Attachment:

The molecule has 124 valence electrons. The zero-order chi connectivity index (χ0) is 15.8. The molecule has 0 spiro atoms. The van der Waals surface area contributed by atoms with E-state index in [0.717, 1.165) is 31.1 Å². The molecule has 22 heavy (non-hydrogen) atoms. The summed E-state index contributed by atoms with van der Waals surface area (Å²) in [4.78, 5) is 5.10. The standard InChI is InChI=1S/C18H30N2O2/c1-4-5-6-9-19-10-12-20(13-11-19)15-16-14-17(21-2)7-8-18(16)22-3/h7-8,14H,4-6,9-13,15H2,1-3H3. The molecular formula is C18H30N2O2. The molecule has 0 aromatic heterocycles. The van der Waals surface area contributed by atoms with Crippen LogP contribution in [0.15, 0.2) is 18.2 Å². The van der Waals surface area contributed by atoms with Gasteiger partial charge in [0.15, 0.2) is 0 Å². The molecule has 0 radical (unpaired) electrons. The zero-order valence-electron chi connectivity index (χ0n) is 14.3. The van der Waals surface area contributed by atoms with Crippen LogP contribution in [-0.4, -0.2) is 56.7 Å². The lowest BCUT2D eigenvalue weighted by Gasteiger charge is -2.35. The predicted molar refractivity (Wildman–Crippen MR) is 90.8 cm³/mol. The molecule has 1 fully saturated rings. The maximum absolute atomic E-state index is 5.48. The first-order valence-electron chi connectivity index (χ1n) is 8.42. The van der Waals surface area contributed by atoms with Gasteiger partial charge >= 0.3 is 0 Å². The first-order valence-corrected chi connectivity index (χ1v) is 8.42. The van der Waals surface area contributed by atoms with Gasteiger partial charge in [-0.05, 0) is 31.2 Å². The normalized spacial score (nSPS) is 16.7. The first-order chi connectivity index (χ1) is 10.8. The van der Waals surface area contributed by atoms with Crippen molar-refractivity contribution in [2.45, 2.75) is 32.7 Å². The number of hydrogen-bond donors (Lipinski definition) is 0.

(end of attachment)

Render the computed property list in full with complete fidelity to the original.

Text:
The molecule has 124 valence electrons. The zero-order chi connectivity index (χ0) is 15.8. The molecule has 0 spiro atoms. The van der Waals surface area contributed by atoms with E-state index in [0.717, 1.165) is 31.1 Å². The molecule has 22 heavy (non-hydrogen) atoms. The summed E-state index contributed by atoms with van der Waals surface area (Å²) in [4.78, 5) is 5.10. The standard InChI is InChI=1S/C18H30N2O2/c1-4-5-6-9-19-10-12-20(13-11-19)15-16-14-17(21-2)7-8-18(16)22-3/h7-8,14H,4-6,9-13,15H2,1-3H3. The molecular formula is C18H30N2O2. The molecule has 0 aromatic heterocycles. The van der Waals surface area contributed by atoms with Crippen LogP contribution in [0.15, 0.2) is 18.2 Å². The van der Waals surface area contributed by atoms with Gasteiger partial charge in [0.15, 0.2) is 0 Å². The molecule has 0 radical (unpaired) electrons. The zero-order valence-electron chi connectivity index (χ0n) is 14.3. The van der Waals surface area contributed by atoms with Crippen LogP contribution in [-0.4, -0.2) is 56.7 Å². The lowest BCUT2D eigenvalue weighted by Gasteiger charge is -2.35. The predicted molar refractivity (Wildman–Crippen MR) is 90.8 cm³/mol. The molecule has 1 fully saturated rings. The maximum absolute atomic E-state index is 5.48. The first-order valence-electron chi connectivity index (χ1n) is 8.42. The van der Waals surface area contributed by atoms with Gasteiger partial charge >= 0.3 is 0 Å². The first-order valence-corrected chi connectivity index (χ1v) is 8.42. The van der Waals surface area contributed by atoms with Gasteiger partial charge in [-0.05, 0) is 31.2 Å². The normalized spacial score (nSPS) is 16.7. The first-order chi connectivity index (χ1) is 10.8. The van der Waals surface area contributed by atoms with Crippen molar-refractivity contribution in [2.45, 2.75) is 32.7 Å². The number of hydrogen-bond donors (Lipinski definition) is 0.